Light career hangs in balance

Ascot Gold Cup winner Leading Light may have run his last race after picking up a nasty injury at Ascot on Saturday.

Light career hangs in balance

The Aidan O’Brien-trained four-year-old, who also won the St Leger last season, was badly hampered by the eventual winner of the British Champions Long Distance Cup, Forgotten Rules, and the result of the incident is injuries to both his front legs.

O’Brien feels the setback may be enough to force the son of Montjeu into retirement.

The Ballydoyle handler said: “It was an unfortunate incident and the unfortunate part was the horse came out of it the wrong side.

“He has two very bad injuries to both his front legs and there’s a chance he might never race again.

“It’s very disappointing.”

Meanwhile connections of Tullius may resist the temptation of sending him overseas this winter and save him for a return to action in the spring.

The six-year-old performed admirably on Champions Day at Ascot on Saturday, finishing fourth in the Queen Elizabeth II Stakes as French raider Charm Spirit claimed top honours.

The bet365 Mile at Sandown in April and the Lockinge Stakes at Newbury in May, in which Tullius was first and second this year, would be the targets if owners Kennet Valley Thoroughbreds and trainer Andrew Balding decide not to take him to Hong Kong and Dubai.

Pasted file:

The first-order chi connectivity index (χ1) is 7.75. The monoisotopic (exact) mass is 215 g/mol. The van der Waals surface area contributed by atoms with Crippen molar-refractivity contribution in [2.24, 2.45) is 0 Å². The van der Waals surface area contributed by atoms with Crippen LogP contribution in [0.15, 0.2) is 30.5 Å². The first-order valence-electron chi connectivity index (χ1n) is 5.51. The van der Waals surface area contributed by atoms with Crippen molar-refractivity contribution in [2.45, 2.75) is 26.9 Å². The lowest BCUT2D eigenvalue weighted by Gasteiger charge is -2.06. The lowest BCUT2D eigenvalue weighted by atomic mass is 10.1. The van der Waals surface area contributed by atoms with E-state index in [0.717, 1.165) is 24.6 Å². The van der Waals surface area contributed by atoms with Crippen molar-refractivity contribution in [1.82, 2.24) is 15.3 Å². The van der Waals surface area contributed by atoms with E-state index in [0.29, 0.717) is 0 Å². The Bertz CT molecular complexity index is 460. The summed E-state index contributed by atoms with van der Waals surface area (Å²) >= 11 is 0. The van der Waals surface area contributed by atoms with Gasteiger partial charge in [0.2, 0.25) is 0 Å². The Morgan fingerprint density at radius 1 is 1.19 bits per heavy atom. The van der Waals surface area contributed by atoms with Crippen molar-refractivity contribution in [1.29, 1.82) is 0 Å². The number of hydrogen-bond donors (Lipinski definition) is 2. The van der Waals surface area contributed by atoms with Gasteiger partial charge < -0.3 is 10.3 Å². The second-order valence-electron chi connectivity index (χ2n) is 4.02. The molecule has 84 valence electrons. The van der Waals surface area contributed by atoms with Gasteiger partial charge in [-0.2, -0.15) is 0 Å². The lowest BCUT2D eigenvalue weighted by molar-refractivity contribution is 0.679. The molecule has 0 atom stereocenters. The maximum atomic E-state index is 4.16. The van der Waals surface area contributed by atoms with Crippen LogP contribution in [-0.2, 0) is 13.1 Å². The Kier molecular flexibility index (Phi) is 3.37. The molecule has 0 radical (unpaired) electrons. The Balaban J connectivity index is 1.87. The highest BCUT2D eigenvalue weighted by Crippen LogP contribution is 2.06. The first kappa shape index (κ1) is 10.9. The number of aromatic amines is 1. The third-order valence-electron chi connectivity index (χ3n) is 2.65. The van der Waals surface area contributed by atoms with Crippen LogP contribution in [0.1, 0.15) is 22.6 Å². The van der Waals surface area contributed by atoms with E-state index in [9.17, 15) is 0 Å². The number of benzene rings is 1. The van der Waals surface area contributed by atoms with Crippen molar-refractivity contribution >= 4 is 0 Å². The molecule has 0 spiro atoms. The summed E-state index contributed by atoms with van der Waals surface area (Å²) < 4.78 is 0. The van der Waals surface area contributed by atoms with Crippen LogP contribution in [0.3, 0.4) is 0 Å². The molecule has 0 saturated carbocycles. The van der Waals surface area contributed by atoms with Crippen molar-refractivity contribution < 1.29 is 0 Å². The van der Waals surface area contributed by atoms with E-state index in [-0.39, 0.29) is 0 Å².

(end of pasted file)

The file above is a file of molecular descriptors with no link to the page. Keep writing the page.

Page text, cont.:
“He ran an absolute cracker. Probably the draw didn’t quite work for him. Jimmy Fortune said if he’d been on the rail it would have helped him get in the race better,” said Kennet Valley racing manager Sam Hoskins.

“He perhaps hit the front too soon. He wouldn’t have beaten Charm Spirit, but he just might have been third.

“We’re so proud of him and he’s done really well.

“It’s a debate now whether he goes abroad or not to Hong Kong and Dubai. Probably what we’ll do is to give him a few months off and go for the bet365 Mile at Sandown and then try to go for the Lockinge again.

“He likes soft ground ideally though he did come second in the Lockinge on fast ground.

“We’re thinking about it. It’s a nice problem to have.”

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